Saving operators millions on repairs and limiting asset downtime around the world
Crankshaft casualties often result in extremely high hardness levels in the crankpin, and that hardness has to be removed or the shaft will have to be condemned and replaced. Goltens has now successfully salvaged hundreds of crankshafts in over 50 countries across industries with its class approved and well proven in-place annealing process.
What is the value of Annealing?
Historically the only option was to try and machine below the high crankshaft hardness, which very often resulted in a condemned shaft if the hardness extended below the rated diameter. Even if the machining was successful, a large amount of material generally needed to be removed from the shaft, limiting expected lifespan.
With in-situ annealing, the amount of material machined off the crankshaft is generally much less substantial, leaving significantly more material on the journal, which extends the life expectancy of the shaft. Goltens’ process for annealing crankshafts and other shafting can be done successfully In-Situ (with the crankshaft in-place) as well as in our workshops around the world. A deep understanding of the metallurgy, expansion characteristics and safety precautions has been developed and refined over the years into a safe, repeatable, highly controlled process.
At the end of the day, it’s really about two separate but related costs; the cost of the repair path chosen, and the cost of avoidable downtime for the engine. Annealing minimizes both, limiting the out-of-pocket repair expense, and restoring the engine in a matter of weeks as opposed to what can often turn out to be months.
With the annealing repair process so well-proven, pursuing a pure machining repair is akin to throwing away money.
Goltens’ Crankshaft Annealing Advantages
- Germanischer Lloyd Class approved annealing process
- Comprehensive capability to handle all aspects of hardness treatment inclusive of engine preparation, Inspection, pre-machining, hardness removal and finish machining as well as engine reassembly
- A large, global team of highly skilled In-Situ technicians to ensure a rapid, expert response anytime and anywhere
- Deep experience successfully annealing crankshafts across a broad array of makes and models of engines and rotating machinery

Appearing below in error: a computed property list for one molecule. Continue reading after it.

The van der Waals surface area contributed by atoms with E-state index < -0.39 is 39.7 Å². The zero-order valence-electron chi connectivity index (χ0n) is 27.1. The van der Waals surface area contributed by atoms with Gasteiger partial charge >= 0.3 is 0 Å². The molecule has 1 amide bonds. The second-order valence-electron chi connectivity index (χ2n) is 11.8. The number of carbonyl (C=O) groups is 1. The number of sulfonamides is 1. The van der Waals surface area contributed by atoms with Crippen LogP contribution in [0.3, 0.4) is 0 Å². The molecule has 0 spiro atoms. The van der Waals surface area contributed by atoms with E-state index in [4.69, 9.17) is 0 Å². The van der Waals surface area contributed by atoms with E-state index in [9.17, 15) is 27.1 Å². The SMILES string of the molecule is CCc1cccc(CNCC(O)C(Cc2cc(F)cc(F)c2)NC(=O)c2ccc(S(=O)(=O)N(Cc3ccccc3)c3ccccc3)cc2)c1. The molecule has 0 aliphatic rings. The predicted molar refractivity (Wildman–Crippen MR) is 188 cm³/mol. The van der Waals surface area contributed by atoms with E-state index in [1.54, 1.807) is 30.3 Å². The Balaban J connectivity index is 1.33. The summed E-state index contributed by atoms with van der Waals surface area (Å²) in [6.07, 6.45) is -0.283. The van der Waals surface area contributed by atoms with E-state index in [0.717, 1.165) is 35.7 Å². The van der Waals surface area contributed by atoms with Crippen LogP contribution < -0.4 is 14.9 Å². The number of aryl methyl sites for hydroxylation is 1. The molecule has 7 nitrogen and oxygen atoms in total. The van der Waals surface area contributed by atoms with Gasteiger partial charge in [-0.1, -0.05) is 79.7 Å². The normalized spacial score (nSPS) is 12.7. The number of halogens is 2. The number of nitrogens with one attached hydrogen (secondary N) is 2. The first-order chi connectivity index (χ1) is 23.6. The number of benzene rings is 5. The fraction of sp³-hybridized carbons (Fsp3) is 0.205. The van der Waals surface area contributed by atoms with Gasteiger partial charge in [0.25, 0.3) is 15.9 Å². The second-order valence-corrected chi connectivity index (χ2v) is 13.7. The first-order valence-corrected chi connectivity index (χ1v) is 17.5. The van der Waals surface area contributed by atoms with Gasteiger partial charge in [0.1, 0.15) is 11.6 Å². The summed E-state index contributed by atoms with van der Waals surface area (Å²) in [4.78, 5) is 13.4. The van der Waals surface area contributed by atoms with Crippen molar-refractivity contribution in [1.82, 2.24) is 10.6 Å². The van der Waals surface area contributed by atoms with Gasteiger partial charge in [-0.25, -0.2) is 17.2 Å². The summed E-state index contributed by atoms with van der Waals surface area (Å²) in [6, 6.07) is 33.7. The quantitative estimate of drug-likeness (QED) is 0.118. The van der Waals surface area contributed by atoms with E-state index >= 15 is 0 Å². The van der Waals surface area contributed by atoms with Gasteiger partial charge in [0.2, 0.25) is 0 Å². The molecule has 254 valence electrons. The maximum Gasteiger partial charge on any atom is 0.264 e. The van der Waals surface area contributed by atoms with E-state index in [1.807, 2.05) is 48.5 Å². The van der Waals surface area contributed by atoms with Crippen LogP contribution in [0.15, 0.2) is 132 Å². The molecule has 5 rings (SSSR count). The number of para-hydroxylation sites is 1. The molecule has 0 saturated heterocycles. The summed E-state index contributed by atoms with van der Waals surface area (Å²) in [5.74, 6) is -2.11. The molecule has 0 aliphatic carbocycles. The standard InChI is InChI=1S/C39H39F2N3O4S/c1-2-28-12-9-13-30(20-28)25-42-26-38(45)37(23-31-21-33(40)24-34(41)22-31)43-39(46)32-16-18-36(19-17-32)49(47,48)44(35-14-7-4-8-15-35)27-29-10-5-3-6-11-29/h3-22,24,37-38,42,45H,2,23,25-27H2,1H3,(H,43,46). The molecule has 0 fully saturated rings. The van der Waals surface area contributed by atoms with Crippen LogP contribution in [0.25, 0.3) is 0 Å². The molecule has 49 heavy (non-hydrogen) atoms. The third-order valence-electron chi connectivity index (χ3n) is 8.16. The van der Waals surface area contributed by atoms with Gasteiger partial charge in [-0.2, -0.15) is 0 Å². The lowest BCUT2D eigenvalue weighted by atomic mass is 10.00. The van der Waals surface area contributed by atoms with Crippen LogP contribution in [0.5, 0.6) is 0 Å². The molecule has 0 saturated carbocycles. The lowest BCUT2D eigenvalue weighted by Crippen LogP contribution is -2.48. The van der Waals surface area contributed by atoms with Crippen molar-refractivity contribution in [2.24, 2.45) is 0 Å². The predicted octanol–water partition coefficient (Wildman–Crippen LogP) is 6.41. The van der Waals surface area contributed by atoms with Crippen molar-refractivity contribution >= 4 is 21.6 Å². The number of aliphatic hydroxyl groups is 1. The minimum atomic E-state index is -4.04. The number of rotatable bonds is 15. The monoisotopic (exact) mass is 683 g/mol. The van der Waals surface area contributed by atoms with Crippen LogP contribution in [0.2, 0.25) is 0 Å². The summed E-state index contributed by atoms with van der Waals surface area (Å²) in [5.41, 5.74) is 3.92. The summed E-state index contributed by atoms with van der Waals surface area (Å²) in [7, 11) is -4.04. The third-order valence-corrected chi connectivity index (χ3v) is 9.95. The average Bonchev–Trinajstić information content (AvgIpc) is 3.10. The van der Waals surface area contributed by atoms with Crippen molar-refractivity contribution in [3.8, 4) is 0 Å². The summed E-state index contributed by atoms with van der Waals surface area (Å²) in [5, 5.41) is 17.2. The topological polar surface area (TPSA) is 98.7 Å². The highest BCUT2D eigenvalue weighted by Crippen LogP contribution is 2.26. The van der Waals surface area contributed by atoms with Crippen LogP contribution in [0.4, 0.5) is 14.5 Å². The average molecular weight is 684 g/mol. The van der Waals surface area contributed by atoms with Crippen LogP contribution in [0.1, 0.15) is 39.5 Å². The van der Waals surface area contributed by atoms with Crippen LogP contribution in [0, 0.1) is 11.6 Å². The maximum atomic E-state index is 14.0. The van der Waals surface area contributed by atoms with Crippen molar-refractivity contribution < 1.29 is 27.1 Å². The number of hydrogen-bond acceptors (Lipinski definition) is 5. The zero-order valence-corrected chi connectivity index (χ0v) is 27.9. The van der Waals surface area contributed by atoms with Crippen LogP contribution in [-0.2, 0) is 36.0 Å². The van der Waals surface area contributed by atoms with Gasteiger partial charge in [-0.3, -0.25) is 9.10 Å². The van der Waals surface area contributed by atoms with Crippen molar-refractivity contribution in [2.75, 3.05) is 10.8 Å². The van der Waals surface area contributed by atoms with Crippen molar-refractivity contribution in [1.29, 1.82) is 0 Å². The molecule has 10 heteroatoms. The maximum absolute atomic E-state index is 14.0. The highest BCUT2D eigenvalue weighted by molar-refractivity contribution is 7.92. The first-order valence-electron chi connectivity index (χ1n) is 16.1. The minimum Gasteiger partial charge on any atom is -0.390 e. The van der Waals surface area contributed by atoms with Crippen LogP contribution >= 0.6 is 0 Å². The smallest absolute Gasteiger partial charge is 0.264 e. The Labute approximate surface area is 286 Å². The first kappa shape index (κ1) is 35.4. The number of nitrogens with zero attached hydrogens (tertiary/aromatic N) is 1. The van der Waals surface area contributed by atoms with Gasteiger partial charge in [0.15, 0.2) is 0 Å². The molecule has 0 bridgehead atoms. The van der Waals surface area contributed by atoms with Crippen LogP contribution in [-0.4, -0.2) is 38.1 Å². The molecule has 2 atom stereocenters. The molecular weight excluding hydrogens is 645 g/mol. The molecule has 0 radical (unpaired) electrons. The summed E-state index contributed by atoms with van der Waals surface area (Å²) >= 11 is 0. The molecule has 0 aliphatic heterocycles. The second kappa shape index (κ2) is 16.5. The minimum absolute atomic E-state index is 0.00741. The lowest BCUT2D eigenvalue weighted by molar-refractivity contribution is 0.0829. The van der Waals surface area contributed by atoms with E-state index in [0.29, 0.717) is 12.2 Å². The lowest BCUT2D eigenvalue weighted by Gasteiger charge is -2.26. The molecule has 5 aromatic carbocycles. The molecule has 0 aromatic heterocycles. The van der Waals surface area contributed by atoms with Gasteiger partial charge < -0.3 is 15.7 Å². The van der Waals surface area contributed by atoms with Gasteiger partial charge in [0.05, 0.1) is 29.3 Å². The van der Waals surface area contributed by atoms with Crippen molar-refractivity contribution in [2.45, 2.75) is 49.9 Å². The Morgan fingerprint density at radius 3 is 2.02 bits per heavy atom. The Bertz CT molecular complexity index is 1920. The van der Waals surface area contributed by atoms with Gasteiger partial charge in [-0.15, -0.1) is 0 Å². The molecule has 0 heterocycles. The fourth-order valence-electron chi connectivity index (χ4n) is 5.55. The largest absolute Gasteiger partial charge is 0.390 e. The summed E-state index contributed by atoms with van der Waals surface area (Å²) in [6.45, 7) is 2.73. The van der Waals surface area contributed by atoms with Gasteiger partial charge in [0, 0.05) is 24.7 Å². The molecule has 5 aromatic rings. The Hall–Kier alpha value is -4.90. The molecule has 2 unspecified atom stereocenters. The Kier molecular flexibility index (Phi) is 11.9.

- Globally deployed and available portable annealing equipment for In-Situ application
Problems Most Often Observed/Addressed with Crankshaft and Journal Annealing
- Bearing Failure / Bearing Meltdown resulting in areas in the journal surface with excessive hardness values
What Is Crankshaft Annealing?
Annealing is a heat treatment process commonly used to remove the stress and hardness within a metal and to increase its ductility. Hardness is a measure of how resistant solid matter is to permanent shape change under application of force, and ductility is a material’s ability to deform under stress.
On a molecular level, when a metal such as steel cools down rapidly, the crystalline grains in the metal transform into a lenticular shape. This causes the metal to become harder but also more brittle in the process. Heating the metal to an appropriate temperature causes a homogenous growth of new crystals. The more heat is applied to the metal, the more its ductility increases and its hardness decreases. During annealing, the steel is heated above its critical temperature and held at this temperature for a period of time before controlled cooling. The controlled cooling process allows the crystals to diffuse into a more flexible, cubic-shaped state.
Factory Tempered State
Unhardened crankshafts generally have a hardness in the range of 250-350HB (Hardness Brinell).
Homogenous grain structure with a hardness that provides desired strength, rigidity, resistance to wear, corrosion and impact.
During a bearing failure, a crankshaft absorbs an incredible amount of heat. Emergency stopping of the engine introduces an uncontrolled cooling or quenching that often results in areas of excessive crankshaft hardness in the range of 600 to 700+HB
Uneven grain structure with significant and visible differences in hardness create areas that are highly susceptible to cracking and potential shearing under force. Oftentimes, this hardness goes deep into the metal and without annealing would result in the condemnation of the crankshaft.
Annealing The Shaft
Heat is applied to the shaft in a tightly controlled manner above its critical temperature but well below the austenite range where the crankshaft could be permanently damaged. This temperature is held for a time period related to shaft diameter and extent of damage before being cooled in an equally controlled manner.
During annealing, once the metal reaches the critical temperature, the molecules are allowed to recrystallize (realign) to a state consistent with its original ductility and hardness when it was delivered from the factory. Hardness levels are reduced to within acceptable parameters and within maker tolerances.
Once the shaft is cooled, the surface of the journal is rough with scale from oxidation of the metal during the annealing process. The shaft must then be machined to finish diameter and machine polished to the required finish.
The journal now has an acceptable hardness across the entire surface of the pin and the surface has been polished to a finish generally of 0.03Rα or better.
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